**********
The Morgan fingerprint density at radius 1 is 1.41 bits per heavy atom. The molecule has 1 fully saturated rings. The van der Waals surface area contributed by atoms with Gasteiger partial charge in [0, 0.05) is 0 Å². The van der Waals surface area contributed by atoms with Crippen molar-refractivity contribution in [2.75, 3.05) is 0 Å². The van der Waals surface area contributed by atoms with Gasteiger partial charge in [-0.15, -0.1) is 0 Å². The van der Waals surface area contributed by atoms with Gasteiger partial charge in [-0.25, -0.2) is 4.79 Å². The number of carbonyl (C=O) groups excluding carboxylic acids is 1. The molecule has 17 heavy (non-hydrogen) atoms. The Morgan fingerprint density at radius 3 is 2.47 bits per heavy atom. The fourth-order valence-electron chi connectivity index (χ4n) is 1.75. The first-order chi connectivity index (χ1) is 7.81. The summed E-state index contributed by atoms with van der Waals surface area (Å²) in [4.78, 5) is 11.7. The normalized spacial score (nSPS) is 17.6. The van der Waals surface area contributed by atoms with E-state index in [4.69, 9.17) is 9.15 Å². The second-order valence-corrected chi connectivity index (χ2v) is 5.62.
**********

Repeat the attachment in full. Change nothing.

The Morgan fingerprint density at radius 1 is 1.41 bits per heavy atom. The molecule has 1 fully saturated rings. The van der Waals surface area contributed by atoms with Gasteiger partial charge in [0, 0.05) is 0 Å². The van der Waals surface area contributed by atoms with Crippen molar-refractivity contribution in [2.75, 3.05) is 0 Å². The van der Waals surface area contributed by atoms with Gasteiger partial charge in [-0.15, -0.1) is 0 Å². The van der Waals surface area contributed by atoms with Gasteiger partial charge in [-0.25, -0.2) is 4.79 Å². The number of carbonyl (C=O) groups excluding carboxylic acids is 1. The molecule has 17 heavy (non-hydrogen) atoms. The Morgan fingerprint density at radius 3 is 2.47 bits per heavy atom. The fourth-order valence-electron chi connectivity index (χ4n) is 1.75. The first-order chi connectivity index (χ1) is 7.81. The summed E-state index contributed by atoms with van der Waals surface area (Å²) in [4.78, 5) is 11.7. The normalized spacial score (nSPS) is 17.6. The van der Waals surface area contributed by atoms with E-state index in [4.69, 9.17) is 9.15 Å². The second-order valence-corrected chi connectivity index (χ2v) is 5.62.